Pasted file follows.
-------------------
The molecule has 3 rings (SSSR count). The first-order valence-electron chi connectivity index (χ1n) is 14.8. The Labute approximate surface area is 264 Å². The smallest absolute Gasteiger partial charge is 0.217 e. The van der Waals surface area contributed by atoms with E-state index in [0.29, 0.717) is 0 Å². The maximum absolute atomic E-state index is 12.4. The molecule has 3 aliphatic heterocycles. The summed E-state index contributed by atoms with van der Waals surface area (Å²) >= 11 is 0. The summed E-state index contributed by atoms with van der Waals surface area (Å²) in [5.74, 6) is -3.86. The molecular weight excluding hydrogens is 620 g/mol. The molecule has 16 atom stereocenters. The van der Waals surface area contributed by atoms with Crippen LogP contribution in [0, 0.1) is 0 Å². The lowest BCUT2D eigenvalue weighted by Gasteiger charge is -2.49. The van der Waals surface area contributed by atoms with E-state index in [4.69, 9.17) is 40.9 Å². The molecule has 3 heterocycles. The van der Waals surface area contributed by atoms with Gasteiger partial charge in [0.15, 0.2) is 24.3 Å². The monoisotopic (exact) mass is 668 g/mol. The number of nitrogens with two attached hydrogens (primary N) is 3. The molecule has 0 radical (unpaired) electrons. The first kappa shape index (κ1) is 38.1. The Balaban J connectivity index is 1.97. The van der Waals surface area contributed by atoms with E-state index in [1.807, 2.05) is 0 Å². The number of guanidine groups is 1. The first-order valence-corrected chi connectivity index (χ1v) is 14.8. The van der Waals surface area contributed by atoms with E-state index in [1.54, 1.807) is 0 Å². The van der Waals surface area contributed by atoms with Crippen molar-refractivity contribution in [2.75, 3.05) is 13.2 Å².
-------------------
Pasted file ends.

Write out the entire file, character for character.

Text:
The molecule has 3 rings (SSSR count). The first-order valence-electron chi connectivity index (χ1n) is 14.8. The Labute approximate surface area is 264 Å². The smallest absolute Gasteiger partial charge is 0.217 e. The van der Waals surface area contributed by atoms with E-state index in [0.29, 0.717) is 0 Å². The maximum absolute atomic E-state index is 12.4. The molecule has 3 aliphatic heterocycles. The summed E-state index contributed by atoms with van der Waals surface area (Å²) >= 11 is 0. The summed E-state index contributed by atoms with van der Waals surface area (Å²) in [5.74, 6) is -3.86. The molecular weight excluding hydrogens is 620 g/mol. The molecule has 16 atom stereocenters. The van der Waals surface area contributed by atoms with Crippen LogP contribution in [0, 0.1) is 0 Å². The lowest BCUT2D eigenvalue weighted by Gasteiger charge is -2.49. The van der Waals surface area contributed by atoms with E-state index in [4.69, 9.17) is 40.9 Å². The molecule has 3 heterocycles. The van der Waals surface area contributed by atoms with Gasteiger partial charge in [0.15, 0.2) is 24.3 Å². The monoisotopic (exact) mass is 668 g/mol. The number of nitrogens with two attached hydrogens (primary N) is 3. The molecule has 0 radical (unpaired) electrons. The first kappa shape index (κ1) is 38.1. The Balaban J connectivity index is 1.97. The van der Waals surface area contributed by atoms with E-state index in [1.807, 2.05) is 0 Å². The number of guanidine groups is 1. The first-order valence-corrected chi connectivity index (χ1v) is 14.8. The van der Waals surface area contributed by atoms with E-state index in [1.54, 1.807) is 0 Å². The van der Waals surface area contributed by atoms with Crippen molar-refractivity contribution in [2.75, 3.05) is 13.2 Å².